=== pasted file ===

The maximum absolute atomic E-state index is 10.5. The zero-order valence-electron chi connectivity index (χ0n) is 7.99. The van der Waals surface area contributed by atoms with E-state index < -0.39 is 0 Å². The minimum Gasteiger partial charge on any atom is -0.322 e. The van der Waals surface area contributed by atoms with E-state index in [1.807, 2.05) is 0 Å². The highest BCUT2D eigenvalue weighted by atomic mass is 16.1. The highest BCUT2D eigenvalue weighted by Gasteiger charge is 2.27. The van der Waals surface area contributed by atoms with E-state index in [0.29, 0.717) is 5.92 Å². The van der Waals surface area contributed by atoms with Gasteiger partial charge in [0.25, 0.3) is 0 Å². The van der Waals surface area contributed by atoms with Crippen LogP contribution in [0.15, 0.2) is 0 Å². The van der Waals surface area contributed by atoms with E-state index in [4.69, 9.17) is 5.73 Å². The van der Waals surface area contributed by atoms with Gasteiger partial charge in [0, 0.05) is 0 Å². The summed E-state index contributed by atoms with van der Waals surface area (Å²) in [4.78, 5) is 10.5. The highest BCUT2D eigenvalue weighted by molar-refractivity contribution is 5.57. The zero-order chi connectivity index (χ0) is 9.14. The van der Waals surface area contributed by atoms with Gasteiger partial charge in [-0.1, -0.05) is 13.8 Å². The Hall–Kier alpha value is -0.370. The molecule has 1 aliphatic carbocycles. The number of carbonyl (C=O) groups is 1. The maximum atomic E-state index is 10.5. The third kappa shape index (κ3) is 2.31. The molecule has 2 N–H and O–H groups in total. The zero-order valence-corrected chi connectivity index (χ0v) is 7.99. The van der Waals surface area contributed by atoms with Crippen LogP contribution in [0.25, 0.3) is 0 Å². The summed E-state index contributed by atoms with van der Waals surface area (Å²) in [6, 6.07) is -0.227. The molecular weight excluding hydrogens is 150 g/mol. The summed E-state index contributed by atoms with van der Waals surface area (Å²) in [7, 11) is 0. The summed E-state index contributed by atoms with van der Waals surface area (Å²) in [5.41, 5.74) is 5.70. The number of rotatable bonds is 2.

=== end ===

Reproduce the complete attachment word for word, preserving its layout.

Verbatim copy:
The maximum absolute atomic E-state index is 10.5. The zero-order valence-electron chi connectivity index (χ0n) is 7.99. The van der Waals surface area contributed by atoms with E-state index < -0.39 is 0 Å². The minimum Gasteiger partial charge on any atom is -0.322 e. The van der Waals surface area contributed by atoms with E-state index in [1.807, 2.05) is 0 Å². The highest BCUT2D eigenvalue weighted by atomic mass is 16.1. The highest BCUT2D eigenvalue weighted by Gasteiger charge is 2.27. The van der Waals surface area contributed by atoms with E-state index in [0.29, 0.717) is 5.92 Å². The van der Waals surface area contributed by atoms with Gasteiger partial charge in [0.25, 0.3) is 0 Å². The van der Waals surface area contributed by atoms with Crippen LogP contribution in [0.15, 0.2) is 0 Å². The van der Waals surface area contributed by atoms with E-state index in [4.69, 9.17) is 5.73 Å². The van der Waals surface area contributed by atoms with Gasteiger partial charge in [0, 0.05) is 0 Å². The summed E-state index contributed by atoms with van der Waals surface area (Å²) in [4.78, 5) is 10.5. The highest BCUT2D eigenvalue weighted by molar-refractivity contribution is 5.57. The zero-order chi connectivity index (χ0) is 9.14. The van der Waals surface area contributed by atoms with Gasteiger partial charge in [-0.1, -0.05) is 13.8 Å². The Hall–Kier alpha value is -0.370. The molecule has 1 aliphatic carbocycles. The number of carbonyl (C=O) groups is 1. The maximum atomic E-state index is 10.5. The third kappa shape index (κ3) is 2.31. The molecule has 2 N–H and O–H groups in total. The zero-order valence-corrected chi connectivity index (χ0v) is 7.99. The van der Waals surface area contributed by atoms with Crippen LogP contribution in [0.25, 0.3) is 0 Å². The summed E-state index contributed by atoms with van der Waals surface area (Å²) in [6, 6.07) is -0.227. The molecular weight excluding hydrogens is 150 g/mol. The summed E-state index contributed by atoms with van der Waals surface area (Å²) in [7, 11) is 0. The summed E-state index contributed by atoms with van der Waals surface area (Å²) in [5.41, 5.74) is 5.70. The number of rotatable bonds is 2.